Philip’s Book Shop in Mallow and Lilliput Press represent Ireland at British Book Awards
A preview of Saturday’s books pages
Philip’s Book Shop in Mallow, Co Cork, was started in 1989 by husband and wife Philip and Catherine O’Flynn
Philip’s Book Shop in Mallow, Co Cork, started in 1989 by husband and wife Philip and Catherine O’Flynn , is this year’s Ireland section winner of the Independent Bookshop of the Year competition, part of the British Book Awards or Nibbies. The overall winner will receive £5,000 to be invested in the day-to-day running of the shop, to be announced at the awards ceremony on June 29th in London. Also shortlisted were two previous winners, Blessington Book Shop and Woodbine Books in Kilcullen.
The Lilliput Press emerged victorious in the Ireland section of the Small Press of the Year category, whose shortlist had incuded Tramp Press, Wordwell Group, New Island Books and Monkey Blue Press.
Cúirt International Festival of Literature is proceeding as planned next month in Galway city. It has issued a reading list for keen readers featuring authors taking part in this year’s festival, which can be ordered from festival sponsor Charlie Byrne’s Bookshop on Middle Street in Galway, over the phone or by email – ring 091-561766 or email email@example.com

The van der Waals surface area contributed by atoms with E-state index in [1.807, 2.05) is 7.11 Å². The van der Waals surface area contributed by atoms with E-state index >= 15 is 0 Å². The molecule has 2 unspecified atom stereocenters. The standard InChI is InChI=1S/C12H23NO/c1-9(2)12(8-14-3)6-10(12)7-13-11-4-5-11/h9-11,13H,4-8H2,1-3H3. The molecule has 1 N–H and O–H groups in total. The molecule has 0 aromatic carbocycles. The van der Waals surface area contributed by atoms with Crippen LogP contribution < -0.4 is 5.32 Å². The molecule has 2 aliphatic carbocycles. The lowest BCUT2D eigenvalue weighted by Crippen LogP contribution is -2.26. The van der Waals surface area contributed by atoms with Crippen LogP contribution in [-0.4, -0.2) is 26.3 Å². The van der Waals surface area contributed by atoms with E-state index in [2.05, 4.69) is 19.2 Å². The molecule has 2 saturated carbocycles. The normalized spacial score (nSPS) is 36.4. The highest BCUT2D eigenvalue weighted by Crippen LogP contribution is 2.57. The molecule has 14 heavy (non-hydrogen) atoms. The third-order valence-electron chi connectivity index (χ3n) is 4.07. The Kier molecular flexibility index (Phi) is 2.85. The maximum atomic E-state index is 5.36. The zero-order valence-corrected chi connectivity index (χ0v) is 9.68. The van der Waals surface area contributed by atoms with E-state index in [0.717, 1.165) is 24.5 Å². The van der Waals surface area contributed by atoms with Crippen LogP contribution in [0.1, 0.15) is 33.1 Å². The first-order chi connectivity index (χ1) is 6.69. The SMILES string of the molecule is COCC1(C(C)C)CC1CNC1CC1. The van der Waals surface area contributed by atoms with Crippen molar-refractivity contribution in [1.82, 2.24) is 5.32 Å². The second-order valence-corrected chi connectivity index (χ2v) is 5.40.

Coming up in Ticket this Saturday in The Irish Times, Tayari Jones, last year’s winner of the Women’s Prize for Fiction for An American Marriage, talks to Catherine Conroy about her new novel, Silver Sparrow. Historian Roy Foster has written a fascinating and entertaining essay about WB Yeats’s passion for Thoor Ballylee in Co Galway, the first home he ever owned and the inspiration for some of his finest works. In the Magazine, Hilary Fannin talks to Róisín Ingle about her superb debut novel, The Weight of Love. In Weekend Review, Turtle Bunbury writes about the Romans’ profound influence on Ireland in an exclusive extract from his new book, Ireland’s Forgotten Past.
Reviews include Johnny Rogan on The Kinks: Songs of the Semi-Detached by Mark Doyle; Susan Cahill on A Thousand Moons by Sebastian Barry; John Banville on Brian Greene’s Until the End of Time: Mind, Matter and Our Search for Meaning in an Evolving Universe; Barry Pierce The Discomfort of the Evening by Marieke Lucas Rijneveld; John O’Donnell on Rory Best: My Autobiography; Helen Cullen on The Weight of Love by Hilary Fannin; Catherine Toal on Modern Times by Cathy Sweeney; Paul Clements on the best new local history; Declan Hughes on the best new crime fiction, including Liz Nugent, Brian McGilloway and Henrietta McKervey; and Sarah Gilmartin on A Quiet Tide by Marianne Lee.
This Saturday’s Irish Times Eason offer is The Doll Factory by Elizabeth Macneal. When you buy the newspaper at any branch, you can purchase a copy of the page-turning thriller for just €4.99, a saving of €7. Anna Carey, reviewing it in The Irish Times, wrote: “Emotionally and intellectually engaging, Elizabeth Macneal’s debut is a stunner”.